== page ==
Nunatsiaq Online
NEWS: Nunavut October 31, 2014 - 2:03 pm

Nunavut moves on 258 new public housing units

But territory still short well over 3,000 homes

The Nunavut Housing Corp. will build a total of 258 new homes in 2015-16. (PHOTO BY SARAH ROGERS)
The Nunavut Housing Corp. will build a total of 258 new homes in 2015-16. (PHOTO BY SARAH ROGERS)

The Nunavut Housing Corp. has tendered all 213 housing units flagged under its 2015-16 capital plan, the legislative assembly heard this week.

While the agency’s capital funding remains the same as last year — its budget sits at $34,362,000 — George Kuksuk, the minister responsible for the NHC, said changes to its procurement and project management has helped the corporation save close to $10 million this year.

That’s also thanks to $100 million in federal economic action plan funding doled out to the territory last year, Kuksuk said.

“NHC is planning on matching the $10 million in savings with NHC’s proposed capital funding for new public housing construction in 2015-16 to add up to another 45 public housing units to the 213 units originally planned under the federal funding,” Kuksuk told the assembly Oct. 28.

“By matching these funds, NHC is demonstrating its commitment to doing more with less and is looking to increase the impact of the federal funding by building a total of 258 new homes.”

To determine where those homes would go, the department worked with local housing organizations and expanded its wait-list to include those with arrears to “ensure that we capture the full extent of the need that is out there in each of the communities,” said Lori Kimball, president and CEO of the housing corporation.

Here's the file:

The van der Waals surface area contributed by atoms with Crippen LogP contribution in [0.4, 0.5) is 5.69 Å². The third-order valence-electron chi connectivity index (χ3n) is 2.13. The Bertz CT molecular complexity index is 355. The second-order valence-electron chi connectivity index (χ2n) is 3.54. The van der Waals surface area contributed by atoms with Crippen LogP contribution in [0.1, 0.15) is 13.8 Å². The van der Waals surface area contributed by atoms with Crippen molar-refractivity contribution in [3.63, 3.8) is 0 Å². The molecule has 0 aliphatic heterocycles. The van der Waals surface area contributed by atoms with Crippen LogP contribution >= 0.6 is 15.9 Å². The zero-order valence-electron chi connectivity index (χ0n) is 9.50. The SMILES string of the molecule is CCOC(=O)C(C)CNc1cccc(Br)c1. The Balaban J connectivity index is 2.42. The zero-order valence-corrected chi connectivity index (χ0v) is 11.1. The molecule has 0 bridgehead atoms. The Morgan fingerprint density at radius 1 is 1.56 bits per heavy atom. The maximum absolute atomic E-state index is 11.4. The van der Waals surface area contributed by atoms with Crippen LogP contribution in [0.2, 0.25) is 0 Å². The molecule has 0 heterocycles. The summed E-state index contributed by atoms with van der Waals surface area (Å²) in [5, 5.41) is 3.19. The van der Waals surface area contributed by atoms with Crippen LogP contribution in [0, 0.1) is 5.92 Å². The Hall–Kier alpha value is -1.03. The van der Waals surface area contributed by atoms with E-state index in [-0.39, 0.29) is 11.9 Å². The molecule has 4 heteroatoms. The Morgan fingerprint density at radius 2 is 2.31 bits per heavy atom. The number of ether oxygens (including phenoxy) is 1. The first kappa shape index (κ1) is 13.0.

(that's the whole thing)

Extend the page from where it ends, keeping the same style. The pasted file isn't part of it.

That and the availability of land meant that different communities were ranked with higher housing needs this year: Iqaluit’s were considered highest, followed by Pond Inlet, Kugaaruk and Arviat.

Those communities have been allocated housing under the 2015-16 budget and all but Iqaluit will receive three five-plex buildings a piece as a part of the 45 additional units.

Iqaluit, Arviat, Whale Cove, and Sanikiluaq were all allocated units as part of the 2014-15 fiscal year.

But new construction is still well behind meeting Nunavut’s needs, which the NHC has said is growing by 90 units a years.

Kuksuk said last spring that Nunavut needs 3,580 new housing units to meet its current needs.

To help alleviate the housing crunch, the housing corporation said it has taken more steps to help Nunavummiut become homeowners.

“In the past, a number of my colleagues have expressed concerns regarding the $125,000 income eligibility limit applied across most homeownership programs,” Kuksuk told the assembly Oct. 28.

“In response to these concerns, NHC is introducing new community-specific, index-able, and realistic income eligibility limits that better reflect the realities of life in Nunavut,” he said, although he did not elaborate on those new limits.

Hudson Bay MLA Allan Rumbolt, chair of the standing committee on community and economic development, raised concerns about how the territory’s homeownership programs are benefitting Nunavut’s long-term residents and those living in smaller communities.

The NHC’s 2012-13 annual report, tabled last spring, indicates that there were a total of 213 “pending and wait-listed” applications for home ownership programs as of March 31, 2013, Rumbolt said.

But Rumbolt added that the report should also provide a break-down of how the programs are being accessed in small, medium and large communities to better understand their reach.

The corporation has proposed a $4.6 million budget for its home ownership programs in 2015-16.

And to help homeowners with the cost of heating their homes, the NHC has increased its Heating Oil Tank Replacement Program limit from $5,000 to $7,500, Kuksuk said.

Nunavummiut seniors and people living with disabilities can also now access more assistance for home repairs by increasing the NHC’s preventative maintenance program from $1,500 to $3,000.

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